Read People of the Earth Online

Authors: W. Michael Gear

Tags: #Fiction, #Historical, #Native American & Aboriginal

People of the Earth (9 page)

BOOK: People of the Earth
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Warm Fire had been like the walls of the
dwelling, sheltering Bad Belly's existence in the Round Rock clan—a protective
buffer against the censure of his family.

 
          
 
Bad Belly tucked a willow shaft under his bad
arm and used a
chert
flake to peel the bark in long
strips. Over the years he'd become proficient in the use of his left hand. No
one could straighten willow or make a dart shaft better than Bad Belly. He'd
learned the secrets of steaming wood just so, using a shaft-
straightener
crafted from an elk
humerus
to force the bends from a
piece of wood. The
forehsaft
he crafted from hard
chokecherry wood, which wouldn't split on impact. The work fulfilled his need
to produce, to do something to make up for the share of food he consumed. He'd
gaze at the completed product, knowing that part of his soul lingered in the
worked wood, mixing with the plant's Spirit where it lay in the very grain.

 
          
 
The flap pulled back and Grandmother ducked
through. Larkspur pinned him with an irritated glare. Her weathered lips sucked
in around toothless gums, giving her a sour expression. She wore it well.

 
          
 
Bad Belly tensed as she reached up to pull at
her fleshy chin. In a cool voice, Larkspur announced, "He wants to see
you."

 
          
 
Bad Belly threw his materials to one side and
lurched to his feet. "Is he better?"

 
          
 
Grandmother shook her head, studying him as if
to decide how much to tell him. "He wants to see you . . . alone."

 
          
 
A knot seemed to draw tight in Bad Belly's
throat. Alone? That's what's made her suspicious?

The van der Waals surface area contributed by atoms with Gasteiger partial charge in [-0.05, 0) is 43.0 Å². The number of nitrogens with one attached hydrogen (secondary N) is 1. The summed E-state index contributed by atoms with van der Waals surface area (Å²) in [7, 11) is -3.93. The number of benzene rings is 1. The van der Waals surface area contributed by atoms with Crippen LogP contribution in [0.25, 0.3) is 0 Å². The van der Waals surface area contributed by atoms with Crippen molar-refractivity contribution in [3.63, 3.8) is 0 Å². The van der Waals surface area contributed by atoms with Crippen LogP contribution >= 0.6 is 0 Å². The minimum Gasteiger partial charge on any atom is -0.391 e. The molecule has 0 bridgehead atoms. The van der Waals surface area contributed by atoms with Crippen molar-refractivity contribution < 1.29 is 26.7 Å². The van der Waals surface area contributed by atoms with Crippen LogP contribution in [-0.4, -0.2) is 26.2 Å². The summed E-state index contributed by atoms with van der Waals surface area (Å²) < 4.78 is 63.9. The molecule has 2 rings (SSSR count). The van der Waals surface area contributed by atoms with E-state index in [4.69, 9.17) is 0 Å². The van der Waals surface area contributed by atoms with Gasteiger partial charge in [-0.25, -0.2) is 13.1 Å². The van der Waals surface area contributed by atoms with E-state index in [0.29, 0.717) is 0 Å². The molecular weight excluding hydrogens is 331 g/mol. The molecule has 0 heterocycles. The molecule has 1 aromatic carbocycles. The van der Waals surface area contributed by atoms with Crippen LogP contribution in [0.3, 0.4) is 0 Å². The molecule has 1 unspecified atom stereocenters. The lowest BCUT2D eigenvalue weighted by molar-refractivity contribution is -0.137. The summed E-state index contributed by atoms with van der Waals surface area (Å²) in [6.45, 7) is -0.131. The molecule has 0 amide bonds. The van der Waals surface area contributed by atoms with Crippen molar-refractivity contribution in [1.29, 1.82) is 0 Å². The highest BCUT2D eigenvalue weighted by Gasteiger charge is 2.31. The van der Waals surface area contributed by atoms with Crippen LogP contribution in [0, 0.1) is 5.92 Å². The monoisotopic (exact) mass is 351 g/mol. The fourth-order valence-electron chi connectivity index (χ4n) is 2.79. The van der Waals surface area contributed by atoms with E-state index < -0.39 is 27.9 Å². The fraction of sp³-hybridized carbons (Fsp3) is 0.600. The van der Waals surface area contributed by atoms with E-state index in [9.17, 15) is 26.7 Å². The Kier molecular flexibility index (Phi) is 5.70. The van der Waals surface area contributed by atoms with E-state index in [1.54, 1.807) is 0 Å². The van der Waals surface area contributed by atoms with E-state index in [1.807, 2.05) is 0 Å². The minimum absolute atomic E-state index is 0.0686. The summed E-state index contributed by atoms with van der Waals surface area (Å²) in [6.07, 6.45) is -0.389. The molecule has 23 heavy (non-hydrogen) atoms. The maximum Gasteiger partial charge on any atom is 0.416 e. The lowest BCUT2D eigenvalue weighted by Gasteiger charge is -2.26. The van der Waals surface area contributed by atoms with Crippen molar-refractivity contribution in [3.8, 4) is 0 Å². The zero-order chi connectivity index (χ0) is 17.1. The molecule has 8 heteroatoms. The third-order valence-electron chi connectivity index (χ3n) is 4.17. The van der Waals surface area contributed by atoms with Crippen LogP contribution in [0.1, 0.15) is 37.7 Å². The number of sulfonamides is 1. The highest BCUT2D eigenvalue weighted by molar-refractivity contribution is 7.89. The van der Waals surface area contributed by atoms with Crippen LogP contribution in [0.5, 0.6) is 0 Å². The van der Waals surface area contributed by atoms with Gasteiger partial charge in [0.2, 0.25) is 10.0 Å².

He ran outside into the invigorating chill.
Trouble had disappeared from his place by the door—but then, he always did when
he saw Larkspur coming. The others' dogs by the door whined and wagged their
tails. This time Bad Belly didn't stop to pat them the way he usually did.

 
          
 
Locked in thought, he raced across the
trampled snow to Larkspur's shelter. The Spirit World had turned a deaf ear to
his plea. Why? What possible good could it serve to leave him alive and take
Warm Fire's life? Everyone needed Warm Fire. People depended on him. In times
of famine, Warm Fire's smile brought relief, as if the very expression on his
face sparked hope, brought smiles to haggard faces, making the difficult days
seem shorter.

 
          
 
Compared to that, of what worth am I? He'd
seen the thought reflected in Larkspur's irritated eyes. Tuber's words clung to
his memory.

 
          
 
Bad Belly ducked through the flap and into the
suffocating reality of Larkspur's lodge. Bitterbrush shot him a nervous smile
from where she sat holding Warm Fire's hand. Black Hand nodded a greeting and
left, the flap swinging behind him.

 
          
 
Bad Belly shifted nervously from foot to foot.
Then Warm Fire turned his head and smiled. Despite the gray color of his skin
and the sunken flesh, that smile parted the murky haze like a shaft of
sunlight.

 
          
 
Bad Belly returned the smile, hoping that Warm
Fire could sense the love and hope in his soul. "Larkspur said you wanted
to see me?"

 
          
 
Warm Fire's weak nod betrayed his failing